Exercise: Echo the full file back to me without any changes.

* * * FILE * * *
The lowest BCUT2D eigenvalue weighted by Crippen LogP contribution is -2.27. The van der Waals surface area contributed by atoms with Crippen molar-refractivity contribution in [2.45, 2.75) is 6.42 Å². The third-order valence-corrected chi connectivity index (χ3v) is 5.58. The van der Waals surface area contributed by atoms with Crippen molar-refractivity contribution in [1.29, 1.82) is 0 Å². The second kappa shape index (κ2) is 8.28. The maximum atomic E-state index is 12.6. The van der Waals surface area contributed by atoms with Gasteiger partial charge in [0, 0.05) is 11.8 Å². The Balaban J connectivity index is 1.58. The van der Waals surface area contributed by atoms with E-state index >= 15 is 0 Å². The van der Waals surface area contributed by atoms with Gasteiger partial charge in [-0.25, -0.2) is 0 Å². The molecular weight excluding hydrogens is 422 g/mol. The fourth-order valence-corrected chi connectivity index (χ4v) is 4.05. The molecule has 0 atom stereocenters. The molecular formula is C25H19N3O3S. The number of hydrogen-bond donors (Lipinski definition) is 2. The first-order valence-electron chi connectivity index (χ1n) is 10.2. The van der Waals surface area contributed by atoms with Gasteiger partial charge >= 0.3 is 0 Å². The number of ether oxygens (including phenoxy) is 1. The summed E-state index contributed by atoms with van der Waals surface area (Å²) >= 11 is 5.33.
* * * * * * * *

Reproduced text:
The lowest BCUT2D eigenvalue weighted by Crippen LogP contribution is -2.27. The van der Waals surface area contributed by atoms with Crippen molar-refractivity contribution in [2.45, 2.75) is 6.42 Å². The third-order valence-corrected chi connectivity index (χ3v) is 5.58. The van der Waals surface area contributed by atoms with Crippen molar-refractivity contribution in [1.29, 1.82) is 0 Å². The second kappa shape index (κ2) is 8.28. The maximum atomic E-state index is 12.6. The van der Waals surface area contributed by atoms with Gasteiger partial charge in [0, 0.05) is 11.8 Å². The Balaban J connectivity index is 1.58. The van der Waals surface area contributed by atoms with E-state index >= 15 is 0 Å². The van der Waals surface area contributed by atoms with Gasteiger partial charge in [-0.25, -0.2) is 0 Å². The molecular weight excluding hydrogens is 422 g/mol. The fourth-order valence-corrected chi connectivity index (χ4v) is 4.05. The molecule has 0 atom stereocenters. The molecular formula is C25H19N3O3S. The number of hydrogen-bond donors (Lipinski definition) is 2. The first-order valence-electron chi connectivity index (χ1n) is 10.2. The van der Waals surface area contributed by atoms with Gasteiger partial charge >= 0.3 is 0 Å². The number of ether oxygens (including phenoxy) is 1. The summed E-state index contributed by atoms with van der Waals surface area (Å²) >= 11 is 5.33.